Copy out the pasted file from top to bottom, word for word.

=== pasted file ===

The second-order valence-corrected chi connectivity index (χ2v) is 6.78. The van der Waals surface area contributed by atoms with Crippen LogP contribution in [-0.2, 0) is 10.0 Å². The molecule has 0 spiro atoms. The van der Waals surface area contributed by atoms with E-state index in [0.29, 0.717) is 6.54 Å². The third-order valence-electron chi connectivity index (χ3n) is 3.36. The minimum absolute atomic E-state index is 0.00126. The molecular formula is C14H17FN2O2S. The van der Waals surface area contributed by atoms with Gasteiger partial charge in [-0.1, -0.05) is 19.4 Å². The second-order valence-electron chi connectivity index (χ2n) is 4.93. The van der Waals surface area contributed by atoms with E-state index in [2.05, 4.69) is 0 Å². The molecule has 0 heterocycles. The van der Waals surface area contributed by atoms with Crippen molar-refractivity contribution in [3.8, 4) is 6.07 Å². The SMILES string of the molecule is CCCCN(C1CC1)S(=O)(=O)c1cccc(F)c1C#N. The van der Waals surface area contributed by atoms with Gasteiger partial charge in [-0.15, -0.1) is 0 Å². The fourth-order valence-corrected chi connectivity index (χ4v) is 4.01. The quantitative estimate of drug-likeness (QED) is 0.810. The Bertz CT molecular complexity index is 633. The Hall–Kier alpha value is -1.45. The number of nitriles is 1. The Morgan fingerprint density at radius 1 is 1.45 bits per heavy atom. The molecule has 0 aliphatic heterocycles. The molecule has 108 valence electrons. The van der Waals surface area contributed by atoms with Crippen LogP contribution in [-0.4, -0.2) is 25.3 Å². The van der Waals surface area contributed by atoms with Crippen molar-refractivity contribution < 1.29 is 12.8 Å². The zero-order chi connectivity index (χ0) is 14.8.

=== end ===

The second-order valence-corrected chi connectivity index (χ2v) is 6.78. The van der Waals surface area contributed by atoms with Crippen LogP contribution in [-0.2, 0) is 10.0 Å². The molecule has 0 spiro atoms. The van der Waals surface area contributed by atoms with E-state index in [0.29, 0.717) is 6.54 Å². The third-order valence-electron chi connectivity index (χ3n) is 3.36. The minimum absolute atomic E-state index is 0.00126. The molecular formula is C14H17FN2O2S. The van der Waals surface area contributed by atoms with Gasteiger partial charge in [-0.1, -0.05) is 19.4 Å². The second-order valence-electron chi connectivity index (χ2n) is 4.93. The van der Waals surface area contributed by atoms with E-state index in [2.05, 4.69) is 0 Å². The molecule has 0 heterocycles. The van der Waals surface area contributed by atoms with Crippen molar-refractivity contribution in [3.8, 4) is 6.07 Å². The SMILES string of the molecule is CCCCN(C1CC1)S(=O)(=O)c1cccc(F)c1C#N. The van der Waals surface area contributed by atoms with Gasteiger partial charge in [-0.15, -0.1) is 0 Å². The fourth-order valence-corrected chi connectivity index (χ4v) is 4.01. The quantitative estimate of drug-likeness (QED) is 0.810. The Bertz CT molecular complexity index is 633. The Hall–Kier alpha value is -1.45. The number of nitriles is 1. The Morgan fingerprint density at radius 1 is 1.45 bits per heavy atom. The molecule has 0 aliphatic heterocycles. The molecule has 108 valence electrons. The van der Waals surface area contributed by atoms with Crippen LogP contribution in [-0.4, -0.2) is 25.3 Å². The van der Waals surface area contributed by atoms with Crippen molar-refractivity contribution < 1.29 is 12.8 Å². The zero-order chi connectivity index (χ0) is 14.8.